Sounds like you are describing a Rapid Start - Hot Cathode Ballast for 2 lamps - typical of F40T12 lamps and HO/VHO lamps of 4' and 8' length.
Unless something changes between tonight and Friday, I will have a whole weekend off!!! Ya, Baby!.
Plan to post a few Audio Xover [passive] schematics, a couple simple motor drawings, and whatever I can draw/convert/post. I'll add a couple Ballast drawings - especially the RS hot Cathode Ballast you are asking about.
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Scott " 35 " Thompson Just Say NO To Green Eggs And Ham!
It is a property of most materials that they will give up electrons much more easily when hot - meaning temperature. This was common nuisance with tube devices that had to be turned on to warm up for several minutes before they would begin working.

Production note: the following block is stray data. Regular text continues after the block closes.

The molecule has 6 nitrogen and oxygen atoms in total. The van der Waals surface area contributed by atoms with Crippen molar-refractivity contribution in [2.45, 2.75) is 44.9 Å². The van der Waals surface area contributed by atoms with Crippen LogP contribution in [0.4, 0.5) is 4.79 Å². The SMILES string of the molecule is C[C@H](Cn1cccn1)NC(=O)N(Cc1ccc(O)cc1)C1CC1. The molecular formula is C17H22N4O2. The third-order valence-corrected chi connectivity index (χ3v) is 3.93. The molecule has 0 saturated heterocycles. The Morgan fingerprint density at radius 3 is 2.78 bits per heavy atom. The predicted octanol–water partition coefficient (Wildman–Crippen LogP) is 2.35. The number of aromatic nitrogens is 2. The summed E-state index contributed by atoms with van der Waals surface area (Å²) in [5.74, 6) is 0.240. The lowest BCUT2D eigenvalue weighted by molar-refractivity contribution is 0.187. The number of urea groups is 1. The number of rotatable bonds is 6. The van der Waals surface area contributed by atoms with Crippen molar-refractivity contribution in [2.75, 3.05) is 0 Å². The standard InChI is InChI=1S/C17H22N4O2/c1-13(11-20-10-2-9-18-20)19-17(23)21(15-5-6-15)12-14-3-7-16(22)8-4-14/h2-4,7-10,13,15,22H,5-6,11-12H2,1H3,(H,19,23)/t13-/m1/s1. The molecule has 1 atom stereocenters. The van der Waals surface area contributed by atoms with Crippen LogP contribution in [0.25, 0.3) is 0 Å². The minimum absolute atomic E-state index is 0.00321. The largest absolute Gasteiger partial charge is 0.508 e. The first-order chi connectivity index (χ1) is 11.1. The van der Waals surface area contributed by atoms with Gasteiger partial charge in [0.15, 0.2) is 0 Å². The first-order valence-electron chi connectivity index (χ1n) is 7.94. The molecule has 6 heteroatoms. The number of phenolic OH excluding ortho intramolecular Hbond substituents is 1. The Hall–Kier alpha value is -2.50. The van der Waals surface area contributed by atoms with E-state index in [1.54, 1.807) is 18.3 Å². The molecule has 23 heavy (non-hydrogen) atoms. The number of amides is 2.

Cold cathodes typically employ a much higher discharge voltage so they can emit adequate electrons at typical room temperatures. Alas, this is much less efficient.
Hot cathodes have a heater (basically a little tungsten filament with a special coating) that emits lots of electrons to travel through the gas in the tube and make it glow.
Hot cathodes are quite a bit more efficient. About the only advantage of a cold cathode is the instant start..